The $310.9 billion business includes PGIM’s suite of investment options across private credit, real estate equity and debt, private equity, infrastructure and agriculture. That business includes PGIM legacy businesses, such as PGIM Real Estate and PGIM Private Capital, which have roots that go back decades, along with Deerpath Capital and Montana Capital Partners, two external asset managers that PGIM acquired in 2023 and 2021, respectively. (Deerpath adds to PGIM’s direct lending capabilities and Montana focuses on private equity secondaries.)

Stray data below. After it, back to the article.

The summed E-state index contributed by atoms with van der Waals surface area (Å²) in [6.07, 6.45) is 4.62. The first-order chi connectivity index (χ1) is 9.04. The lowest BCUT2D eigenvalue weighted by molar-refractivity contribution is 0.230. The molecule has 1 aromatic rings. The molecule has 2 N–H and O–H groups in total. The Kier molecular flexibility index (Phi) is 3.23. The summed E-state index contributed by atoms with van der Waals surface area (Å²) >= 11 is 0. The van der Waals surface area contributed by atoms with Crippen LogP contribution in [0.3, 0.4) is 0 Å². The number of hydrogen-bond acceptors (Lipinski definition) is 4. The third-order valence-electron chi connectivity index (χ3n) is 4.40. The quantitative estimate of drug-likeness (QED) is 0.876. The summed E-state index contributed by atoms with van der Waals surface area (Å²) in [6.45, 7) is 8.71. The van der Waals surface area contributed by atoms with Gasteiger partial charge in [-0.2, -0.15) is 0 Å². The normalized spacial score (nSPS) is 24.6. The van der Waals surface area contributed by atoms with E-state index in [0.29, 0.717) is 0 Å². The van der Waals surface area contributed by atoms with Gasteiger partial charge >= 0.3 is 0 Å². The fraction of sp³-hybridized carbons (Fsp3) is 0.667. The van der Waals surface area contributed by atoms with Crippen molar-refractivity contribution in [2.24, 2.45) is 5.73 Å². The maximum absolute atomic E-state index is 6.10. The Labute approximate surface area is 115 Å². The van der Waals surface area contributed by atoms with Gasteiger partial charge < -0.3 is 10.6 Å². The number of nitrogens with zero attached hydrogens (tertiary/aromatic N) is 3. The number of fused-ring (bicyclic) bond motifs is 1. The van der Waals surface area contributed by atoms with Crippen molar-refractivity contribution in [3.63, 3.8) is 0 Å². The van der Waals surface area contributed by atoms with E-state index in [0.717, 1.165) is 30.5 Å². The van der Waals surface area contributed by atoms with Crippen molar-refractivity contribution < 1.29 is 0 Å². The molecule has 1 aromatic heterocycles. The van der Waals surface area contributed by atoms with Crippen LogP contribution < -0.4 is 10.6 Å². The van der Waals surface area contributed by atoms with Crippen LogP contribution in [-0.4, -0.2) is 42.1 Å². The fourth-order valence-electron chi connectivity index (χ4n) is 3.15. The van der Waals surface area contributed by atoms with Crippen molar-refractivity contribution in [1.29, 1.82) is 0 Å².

Under the revamped structure, PGIM’s underlying investment strategies and portfolio and originations teams remain distinct, with each affiliate maintaining its governance. sat down with Carlino to discuss PGIM’s recent moves and its strategies for the wealth channel.

This interview has been edited for style, length and clarity. In recent months PGIM has made a series of hires and announcements, including putting several strategies under the PGIM Private Alternatives banner. Can you put those moves into context?

Dominick Carlino: I should start by saying that PGIM has been investing in the private markets for a long time. We’ve been a scale player in private credit for nearly 100 years. And our private real estate lineage traces back to 1970, so that’s more than 50 years. However, this has primarily been an institutional business.